A historian looks at the renewal, and the jolt, Vatican II brought

By Colleen McDannell
Published by Basic Books, $26.99

Colleen McDannell, a history professor and author/editor of books on the Catholic influence in movies and a history of ideas about heaven, resides in Salt Lake City, a most unlikely place to expound upon Catholic culture.

In her latest book, she tackles the renewal, and sometimes the jolt, that the Second Vatican Council (1962-65) brought to American Catholics.

This is the familiar story of the council itself, how a new vision of church was forged despite opposition. She follows the debates about religious freedom, the language of the liturgy, and the laity’s role in an easy-to-understand digest of territory familiar to those acquainted with modern Catholic history.

If a good historian points out how everything comes from what happened before, McDannell ably meets that challenge: Vatican II was largely a response to what was already happening, evidenced by European liturgical experimentation, the collective memory of the horrors of World War II, the colonialism and mission work that brought the faith to all corners of the world, and, in America, the struggle of emerging ethnic groups who sometimes quarreled with their bishops about how to run their parishes. American Catholics also lived side by side with Jews and Protestants in relative harmony, and fostered few ambitions of imposing a Catholic political order on New World democracy.

McDannell explores new ground. She notes the stereotype of the large Catholic family was beginning to unravel even before the council and the subsequent argument over Humanae Vitae, Paul VI’s 1968 encyclical that reiterated the papacy’s opposition to the use of artificial contraception by married couples.

McDannell’s contribution is to show how those changes affected Catholics in American pews, including the opening of Catholics to 1960s antiwar and antiracism efforts and the mass exodus of nuns and priests.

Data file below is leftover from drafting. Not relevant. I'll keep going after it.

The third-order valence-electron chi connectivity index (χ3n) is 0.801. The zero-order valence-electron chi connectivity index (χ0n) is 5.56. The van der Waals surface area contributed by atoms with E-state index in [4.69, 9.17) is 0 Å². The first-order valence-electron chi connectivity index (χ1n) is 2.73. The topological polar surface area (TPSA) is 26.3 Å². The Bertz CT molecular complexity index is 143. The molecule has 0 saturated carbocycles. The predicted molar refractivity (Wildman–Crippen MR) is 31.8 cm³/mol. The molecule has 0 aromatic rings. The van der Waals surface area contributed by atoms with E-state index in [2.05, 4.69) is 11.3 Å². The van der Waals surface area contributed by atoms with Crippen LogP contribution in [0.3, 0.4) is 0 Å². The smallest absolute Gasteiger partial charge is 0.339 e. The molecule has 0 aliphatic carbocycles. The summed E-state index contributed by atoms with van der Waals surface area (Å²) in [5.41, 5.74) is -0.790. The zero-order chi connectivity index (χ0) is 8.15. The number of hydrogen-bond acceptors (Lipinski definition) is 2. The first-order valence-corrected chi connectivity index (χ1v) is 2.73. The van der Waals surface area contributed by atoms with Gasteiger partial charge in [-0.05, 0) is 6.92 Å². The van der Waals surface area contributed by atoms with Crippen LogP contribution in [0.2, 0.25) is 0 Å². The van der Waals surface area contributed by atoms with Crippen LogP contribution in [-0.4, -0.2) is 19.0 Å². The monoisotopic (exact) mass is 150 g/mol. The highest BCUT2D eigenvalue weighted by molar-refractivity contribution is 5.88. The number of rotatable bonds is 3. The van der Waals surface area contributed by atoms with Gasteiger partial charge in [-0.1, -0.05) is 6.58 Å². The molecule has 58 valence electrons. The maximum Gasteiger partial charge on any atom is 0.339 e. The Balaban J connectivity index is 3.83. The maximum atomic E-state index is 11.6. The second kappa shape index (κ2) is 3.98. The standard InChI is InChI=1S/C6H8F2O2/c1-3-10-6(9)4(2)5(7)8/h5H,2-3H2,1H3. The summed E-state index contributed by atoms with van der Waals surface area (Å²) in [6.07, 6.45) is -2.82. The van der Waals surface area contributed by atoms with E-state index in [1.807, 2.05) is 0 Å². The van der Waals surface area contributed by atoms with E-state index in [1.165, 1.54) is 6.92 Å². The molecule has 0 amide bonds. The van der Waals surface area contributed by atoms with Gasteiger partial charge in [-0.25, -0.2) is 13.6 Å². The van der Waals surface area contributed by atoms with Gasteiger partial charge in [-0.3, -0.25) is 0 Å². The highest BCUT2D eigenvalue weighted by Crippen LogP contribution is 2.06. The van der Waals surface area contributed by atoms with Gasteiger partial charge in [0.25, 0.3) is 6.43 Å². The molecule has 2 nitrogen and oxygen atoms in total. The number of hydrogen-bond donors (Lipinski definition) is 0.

In revealing how those changes affected her parents, Ken and Margaret McDannell, the focus is largely on Margaret, as she raises Colleen and her brother in a marriage that took her from hometown Erie, Pa., to Toledo, Ohio, the suburbs of Washington, D.C., southern California, Colorado and, finally, to Florida for retirement. The author hints that Ken’s job with the federal prison system was at times an unsettling migratory experience, yet one filled with opportunities to observe how Vatican II took root in different ways throughout the country.

She captures the regional differences in church life, as recounted in her family’s pilgrim experience. On the coasts, Catholicism retained more of a pre-Vatican II quality. It was the middle of the country -- she notes it is not coincidental that the National Catholic Reporter took form in Kansas City, Mo. -- where there was more opening to the laity and greater liturgical change.

McDannell is at her best in recounting the early Vatican II years, when the National Catholic Reporter was formed in large part to chronicle the changes about which she writes. Working with NCR accounts and newspaper and magazine features of the 1960s and ’70s, she describes the massive exodus of religious sisters, impatient with the pace of renewal, and priests, who began to wonder if the life of the laity extolled in Vatican II documents and the lure of family life were worth exploring for themselves. Her account of folk Masses reminds me of my post-Vatican II experience as a 10-year-old in my suburban Long Island, N.Y., parish listening to a Communion reflection of Bob Dylan’s “The Times They Are a-Changin’ ” -- indicating that they really were.